The Ethiopian Orthodox Church, with its vast following and moral authority, has the capacity to be a formidable force for justice and human dignity. Its leaders, ordained as shepherds of their flock, carry the responsibility not just to guide in matters of faith but to advocate for righteousness and justice. The teachings of the Church, steeped in a tradition of resistance against oppression, call for an active engagement with the world and a defense of the oppressed.

As the Church observes the solemn period of Lent, culminating in the observance of Good Friday, the themes of suffering, sacrifice, and redemption resonate more profoundly. This sacred time offers a moment for reflection and a call to action. It is a reminder of the Church’s duty to not only minister to the spiritual needs of its followers but to also embody the principles of justice, compassion, and courage in the face of adversity.

The silence in response to governmental suppression and the passive acceptance of injustices inflicted upon its members and leaders put the Church at a crossroads. Will it remain a bystander in its own fate and the fate of its followers, or will it reclaim its historical role as a beacon of hope, justice, and resistance against tyranny?

The Church’s leadership must recognize that their silence is perceived as complicity in the eyes of the faithful and the oppressors alike. It is imperative for the Church to vocalize its disapproval, to stand firmly against the injustices being perpetrated, and to advocate for the rights and dignity of its followers and all Ethiopians. The legacy of the Ethiopian Orthodox Church is one of resilience in the face of adversity, of moral conviction amidst moral ambiguity. Now, more than ever, this legacy must be upheld.

I have unwavering faith that the Church will prevail, as my father believed. However, history will remember the leaders who stood firm in the storm and those who sought refuge in silence. The legacy of the Ethiopian Orthodox Church, built upon the sacrifices of countless faithful servants like my father, deserves leaders who embody the same courage and conviction. 

As we observe this solemn period of Lent, leading to the remembrance of sacrifice and redemption, let us also remember that “Faith without works is dead” (James 2:26). It is not enough to have faith; we must act upon it, especially in times of injustice and hardship. The Church must rise to its calling, to be a voice for the voiceless and a defender of the oppressed.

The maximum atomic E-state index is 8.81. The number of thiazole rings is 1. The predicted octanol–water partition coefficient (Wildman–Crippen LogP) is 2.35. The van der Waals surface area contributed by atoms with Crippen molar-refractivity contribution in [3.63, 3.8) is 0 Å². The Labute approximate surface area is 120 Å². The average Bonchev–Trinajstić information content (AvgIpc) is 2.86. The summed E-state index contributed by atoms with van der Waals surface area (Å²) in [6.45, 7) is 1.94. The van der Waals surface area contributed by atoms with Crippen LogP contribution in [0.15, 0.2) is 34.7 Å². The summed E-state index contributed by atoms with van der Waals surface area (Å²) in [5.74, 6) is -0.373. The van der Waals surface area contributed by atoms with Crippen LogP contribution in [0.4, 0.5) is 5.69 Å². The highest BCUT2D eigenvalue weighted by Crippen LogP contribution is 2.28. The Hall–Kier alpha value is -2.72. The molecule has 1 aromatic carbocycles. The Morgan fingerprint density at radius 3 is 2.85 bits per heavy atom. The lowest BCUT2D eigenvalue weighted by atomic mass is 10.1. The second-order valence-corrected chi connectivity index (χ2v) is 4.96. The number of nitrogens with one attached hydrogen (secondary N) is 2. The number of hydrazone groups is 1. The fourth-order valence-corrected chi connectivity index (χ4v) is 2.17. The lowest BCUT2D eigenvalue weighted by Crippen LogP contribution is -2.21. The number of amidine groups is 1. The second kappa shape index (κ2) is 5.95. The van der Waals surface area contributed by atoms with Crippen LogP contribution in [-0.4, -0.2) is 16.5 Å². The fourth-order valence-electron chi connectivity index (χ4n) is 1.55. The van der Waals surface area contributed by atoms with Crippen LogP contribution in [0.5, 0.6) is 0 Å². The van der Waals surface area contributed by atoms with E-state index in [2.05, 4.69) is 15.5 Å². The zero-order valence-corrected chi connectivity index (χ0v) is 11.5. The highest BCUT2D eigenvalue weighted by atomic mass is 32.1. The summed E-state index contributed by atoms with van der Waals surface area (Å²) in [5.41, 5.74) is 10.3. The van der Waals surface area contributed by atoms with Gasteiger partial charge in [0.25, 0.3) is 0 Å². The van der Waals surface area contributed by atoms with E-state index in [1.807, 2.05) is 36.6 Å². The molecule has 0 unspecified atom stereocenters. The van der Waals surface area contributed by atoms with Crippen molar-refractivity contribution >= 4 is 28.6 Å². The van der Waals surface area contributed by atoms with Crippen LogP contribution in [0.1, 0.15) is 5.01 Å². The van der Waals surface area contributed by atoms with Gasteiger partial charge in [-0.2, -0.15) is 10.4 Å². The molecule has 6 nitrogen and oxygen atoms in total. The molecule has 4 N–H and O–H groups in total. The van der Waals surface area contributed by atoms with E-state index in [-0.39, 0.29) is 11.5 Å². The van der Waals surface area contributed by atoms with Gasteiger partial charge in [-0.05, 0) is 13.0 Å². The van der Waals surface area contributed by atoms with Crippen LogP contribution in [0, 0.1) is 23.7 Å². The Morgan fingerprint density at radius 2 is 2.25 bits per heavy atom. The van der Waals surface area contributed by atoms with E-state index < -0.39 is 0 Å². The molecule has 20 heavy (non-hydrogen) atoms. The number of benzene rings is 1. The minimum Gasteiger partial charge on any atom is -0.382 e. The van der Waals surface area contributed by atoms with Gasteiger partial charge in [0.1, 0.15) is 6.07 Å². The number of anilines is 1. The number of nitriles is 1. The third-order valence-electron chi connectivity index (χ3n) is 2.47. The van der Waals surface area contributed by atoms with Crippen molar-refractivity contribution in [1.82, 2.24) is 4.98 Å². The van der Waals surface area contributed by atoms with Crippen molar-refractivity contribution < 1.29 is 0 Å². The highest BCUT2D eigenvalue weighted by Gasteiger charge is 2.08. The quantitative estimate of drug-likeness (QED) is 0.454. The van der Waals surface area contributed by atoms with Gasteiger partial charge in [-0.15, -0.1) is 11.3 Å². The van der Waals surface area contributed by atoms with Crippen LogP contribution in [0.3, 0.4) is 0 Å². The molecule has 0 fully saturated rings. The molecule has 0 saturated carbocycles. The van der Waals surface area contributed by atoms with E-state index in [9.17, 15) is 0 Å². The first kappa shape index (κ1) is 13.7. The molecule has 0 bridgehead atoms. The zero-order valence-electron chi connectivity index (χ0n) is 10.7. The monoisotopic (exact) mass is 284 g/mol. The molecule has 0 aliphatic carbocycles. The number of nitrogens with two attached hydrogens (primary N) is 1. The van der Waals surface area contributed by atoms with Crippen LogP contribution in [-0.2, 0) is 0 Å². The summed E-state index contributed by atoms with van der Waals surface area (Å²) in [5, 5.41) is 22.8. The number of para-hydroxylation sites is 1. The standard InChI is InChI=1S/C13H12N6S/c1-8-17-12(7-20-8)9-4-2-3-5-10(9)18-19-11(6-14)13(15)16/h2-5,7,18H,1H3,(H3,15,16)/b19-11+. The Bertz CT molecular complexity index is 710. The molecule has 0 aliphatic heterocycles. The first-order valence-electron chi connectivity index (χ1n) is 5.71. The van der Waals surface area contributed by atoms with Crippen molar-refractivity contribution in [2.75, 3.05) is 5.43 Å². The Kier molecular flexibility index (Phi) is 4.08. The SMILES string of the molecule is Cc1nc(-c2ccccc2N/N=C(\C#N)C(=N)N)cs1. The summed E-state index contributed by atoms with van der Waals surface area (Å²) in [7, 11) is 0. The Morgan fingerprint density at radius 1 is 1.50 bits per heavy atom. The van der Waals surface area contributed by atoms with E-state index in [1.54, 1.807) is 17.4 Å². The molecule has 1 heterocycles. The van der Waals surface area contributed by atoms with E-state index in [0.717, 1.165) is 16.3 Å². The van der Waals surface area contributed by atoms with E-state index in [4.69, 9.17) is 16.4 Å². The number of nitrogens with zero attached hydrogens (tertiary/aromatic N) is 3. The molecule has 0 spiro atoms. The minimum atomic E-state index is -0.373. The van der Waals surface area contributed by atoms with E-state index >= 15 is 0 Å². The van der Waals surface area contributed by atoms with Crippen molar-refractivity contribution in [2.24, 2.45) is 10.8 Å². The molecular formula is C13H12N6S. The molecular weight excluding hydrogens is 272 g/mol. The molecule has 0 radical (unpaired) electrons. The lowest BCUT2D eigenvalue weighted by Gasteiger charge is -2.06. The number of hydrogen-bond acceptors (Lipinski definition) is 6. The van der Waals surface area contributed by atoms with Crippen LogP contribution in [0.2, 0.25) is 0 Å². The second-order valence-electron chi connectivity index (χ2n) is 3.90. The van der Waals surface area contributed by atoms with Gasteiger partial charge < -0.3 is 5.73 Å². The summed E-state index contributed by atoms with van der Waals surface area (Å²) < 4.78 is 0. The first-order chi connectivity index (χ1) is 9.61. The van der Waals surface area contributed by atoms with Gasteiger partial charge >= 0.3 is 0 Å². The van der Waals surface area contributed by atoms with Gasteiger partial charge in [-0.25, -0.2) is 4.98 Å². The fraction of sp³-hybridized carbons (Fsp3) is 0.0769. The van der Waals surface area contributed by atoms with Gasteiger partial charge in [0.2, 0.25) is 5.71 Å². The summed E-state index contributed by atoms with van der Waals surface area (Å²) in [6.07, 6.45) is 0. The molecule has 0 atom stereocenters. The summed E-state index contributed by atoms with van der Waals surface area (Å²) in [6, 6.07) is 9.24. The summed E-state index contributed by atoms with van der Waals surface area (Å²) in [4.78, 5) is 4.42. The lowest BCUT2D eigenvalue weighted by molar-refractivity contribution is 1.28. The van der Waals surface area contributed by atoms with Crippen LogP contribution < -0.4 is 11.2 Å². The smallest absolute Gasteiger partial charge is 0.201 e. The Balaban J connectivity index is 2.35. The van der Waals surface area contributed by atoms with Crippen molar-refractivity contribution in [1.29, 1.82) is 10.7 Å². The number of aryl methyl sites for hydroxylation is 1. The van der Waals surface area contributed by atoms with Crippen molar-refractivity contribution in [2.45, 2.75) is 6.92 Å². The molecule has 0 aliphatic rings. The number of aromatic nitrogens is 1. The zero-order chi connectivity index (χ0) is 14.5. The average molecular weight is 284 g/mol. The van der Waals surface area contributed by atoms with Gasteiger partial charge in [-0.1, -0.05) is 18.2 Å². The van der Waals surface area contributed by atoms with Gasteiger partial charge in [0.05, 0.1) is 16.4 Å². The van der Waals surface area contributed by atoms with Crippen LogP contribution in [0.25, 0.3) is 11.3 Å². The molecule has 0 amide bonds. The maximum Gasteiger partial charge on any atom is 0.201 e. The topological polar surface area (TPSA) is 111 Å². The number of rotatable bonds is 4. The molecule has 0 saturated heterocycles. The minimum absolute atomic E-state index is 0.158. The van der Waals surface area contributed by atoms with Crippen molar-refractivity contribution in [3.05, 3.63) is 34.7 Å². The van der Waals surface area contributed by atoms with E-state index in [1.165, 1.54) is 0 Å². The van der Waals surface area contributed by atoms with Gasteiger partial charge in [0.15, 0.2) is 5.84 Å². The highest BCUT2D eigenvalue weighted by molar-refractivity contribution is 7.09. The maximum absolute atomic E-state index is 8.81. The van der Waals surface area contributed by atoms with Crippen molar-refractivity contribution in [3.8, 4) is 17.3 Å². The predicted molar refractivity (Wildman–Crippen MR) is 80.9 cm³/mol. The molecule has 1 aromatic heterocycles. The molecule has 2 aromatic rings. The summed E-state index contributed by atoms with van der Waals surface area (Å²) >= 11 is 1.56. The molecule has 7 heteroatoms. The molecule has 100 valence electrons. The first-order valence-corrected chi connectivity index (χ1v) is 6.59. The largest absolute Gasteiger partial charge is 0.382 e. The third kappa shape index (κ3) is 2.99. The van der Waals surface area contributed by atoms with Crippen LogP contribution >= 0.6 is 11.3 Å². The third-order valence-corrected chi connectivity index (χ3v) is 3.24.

The path forward for the Ethiopian Orthodox Church is clear: to embrace its role as a moral compass, to challenge oppression, and to lead with the courage and conviction that have been its hallmark for centuries. Let us honor the legacy of those who served with unwavering faith, like my father, by standing firm in our principles and acting with righteous purpose.

In summary, the Ethiopian Orthodox Church is at a crossroads, facing challenges that test its resolve and integrity. It is a time for bold leadership, for voices that will not be silenced by fear or oppression. The legacy of the Church, and the memory of those who served it faithfully, demand no less. Let us move forward with courage, conviction, and a renewed commitment to the values that have always defined us.


Editor’s note : Views in the article do not necessarily reflect the views of


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  1. Rev. Dante Stewart reflected this thinking in an essay entitled, “How I Learned that Jesus is Black.” Rev. Dante Stewart reflected this thinking in an essay entitled, “How I Learned that Jesus is Black.”

    Some Black activists have led a movement to discard the White Jesus. Black theologians like the Rev. Albert Cleage have depicted Jesus as a man of color and a revolutionary. And during the George Floyd racial reckoning in 2020, some activists called for statues depicting a White Jesus to be torn down along with Confederate monuments.

    Some Black theologians who say Jesus was Black aren’t being literal: They’re making a larger statement against how Jesus has been traditionally portrayed — as a White man at the top of the social hierarchy. The Rev. Dante Stewart reflected this thinking in an essay entitled, “How I Learned that Jesus is Black.”

    “I saw why they insisted on saying Jesus is Black,” Stewart, author of “Shoutin’ in the Fire: An American Epistle,” referring to Black theologians like James Cone and author Toni Morrison.

    “They were not talking about his skin color during his earthly ministry, though it definitely wasn’t white,” Stewart says. “They were talking about his experience, about how Jesus knows what it means to live in an occupied territory, knows what it means to be from an oppressed people.”

    Some also say that Jesus’ color matters because of history.

    Blum says the image of a White Jesus has been used to justify slavery, lynching, laws against interracial marriage and hostility toward immigrants deemed not White enough. When Congress passed a law in the early 20th century to restrict immigration from Asia, Southern and Eastern Europe, White politicians evoked the White Jesus, he says.

    “One of the arguments was, ‘Well, Jesus was White,’ ‘’ Blum says. “So the theme was, we want America to be profoundly Christian or at least Jesus based, so we should only allow White people in this country.”